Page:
What is the difference between a comedy and a tragedy?

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Tragedies in general take the philosophical view that life is a misfortune because it is filled with pain and suffering and always inevitably ends in death. Comedies in general take the view that life is ridiculous because most people behave like fools with unrealistic pretensions and expectations. Both viewpoints are valid. Most of us see life as a grim and pointless struggle at some times, while at other times, when we are in a good mood, we see life as a game to be played and not as something to be taken seriously. 

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Laughter vs. Tears

While both comedy and tragedy point to human foibles, the manner in which these foibles are treated as well as the outcome greatly differ.


  • Emphasis upon human shortcomings which effect suffering
  • The hero is often isolated
  • The hero realizes errors too late
  • The hero and others die in the end/suffer a great downfall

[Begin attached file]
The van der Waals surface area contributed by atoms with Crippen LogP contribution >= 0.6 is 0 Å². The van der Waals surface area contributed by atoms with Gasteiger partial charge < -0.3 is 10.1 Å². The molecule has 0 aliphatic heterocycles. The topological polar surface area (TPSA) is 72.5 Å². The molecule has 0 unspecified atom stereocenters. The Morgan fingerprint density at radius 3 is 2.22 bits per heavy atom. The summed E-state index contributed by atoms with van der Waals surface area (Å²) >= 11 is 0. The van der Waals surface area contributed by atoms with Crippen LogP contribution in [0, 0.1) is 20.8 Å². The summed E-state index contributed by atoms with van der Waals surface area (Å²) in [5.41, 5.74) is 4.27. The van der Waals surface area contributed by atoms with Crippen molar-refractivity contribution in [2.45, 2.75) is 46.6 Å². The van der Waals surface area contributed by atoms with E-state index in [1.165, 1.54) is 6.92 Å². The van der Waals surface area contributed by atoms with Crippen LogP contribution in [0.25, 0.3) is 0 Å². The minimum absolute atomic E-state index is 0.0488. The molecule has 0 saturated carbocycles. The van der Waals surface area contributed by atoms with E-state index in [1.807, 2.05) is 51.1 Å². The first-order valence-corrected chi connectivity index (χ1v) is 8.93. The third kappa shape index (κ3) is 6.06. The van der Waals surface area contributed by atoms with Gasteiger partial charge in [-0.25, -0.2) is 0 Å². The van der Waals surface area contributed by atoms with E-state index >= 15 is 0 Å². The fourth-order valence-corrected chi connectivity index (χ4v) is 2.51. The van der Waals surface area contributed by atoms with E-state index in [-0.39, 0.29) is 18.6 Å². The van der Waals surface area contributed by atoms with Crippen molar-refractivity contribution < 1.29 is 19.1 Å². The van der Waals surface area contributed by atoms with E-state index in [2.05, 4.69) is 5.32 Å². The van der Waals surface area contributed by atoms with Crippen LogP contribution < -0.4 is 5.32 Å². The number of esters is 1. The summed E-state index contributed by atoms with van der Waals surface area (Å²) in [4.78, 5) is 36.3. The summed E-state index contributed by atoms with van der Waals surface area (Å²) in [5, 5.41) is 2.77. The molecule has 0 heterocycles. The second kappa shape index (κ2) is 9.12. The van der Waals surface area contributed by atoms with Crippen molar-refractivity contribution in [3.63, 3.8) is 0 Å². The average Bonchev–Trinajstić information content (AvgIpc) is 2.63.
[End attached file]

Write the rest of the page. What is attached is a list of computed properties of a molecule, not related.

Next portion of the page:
• The tone of the drama is solemn and ominous
  • The emotions of pity and fear are aroused
  • There are lessons in man's condition and fate
  • Self-deception and excessive pride (hubris) are held to ridicule
  • The limitations of the human condition are emphasized
  • The conflict is very serious
  • Fate often plays a strong role
  • The ending is mournful (nearly everyone dies)


  • Emphasis is placed upon the idyosyncracies of the character that can effect humor and renewal
  • The action moves toward freedom or renewal
  • There is much humor and high spirits
  • The comedy elicits a response of the intellect in delight or ridicule
  • The play celebrates a ridiculous life
  • Comedy ridicules conceit and self-delusion
  • Comedy points to human weaknesses, but suggestions for improvement and self-renewal are generated
  • The protagonist is an ordinary person
  • The conflicts are sometimes ludicrous; at the very least, they are not serious
  • The protagonist reaches an improbable achievement
  • The protagonist is an ordinary person, but idiosyncratic
  • The protagonist is often unrealistic or intolerant
  • Despite setbacks and detours, the protagonist wins out in the end.
  • Ending is usually light, happy, and positive
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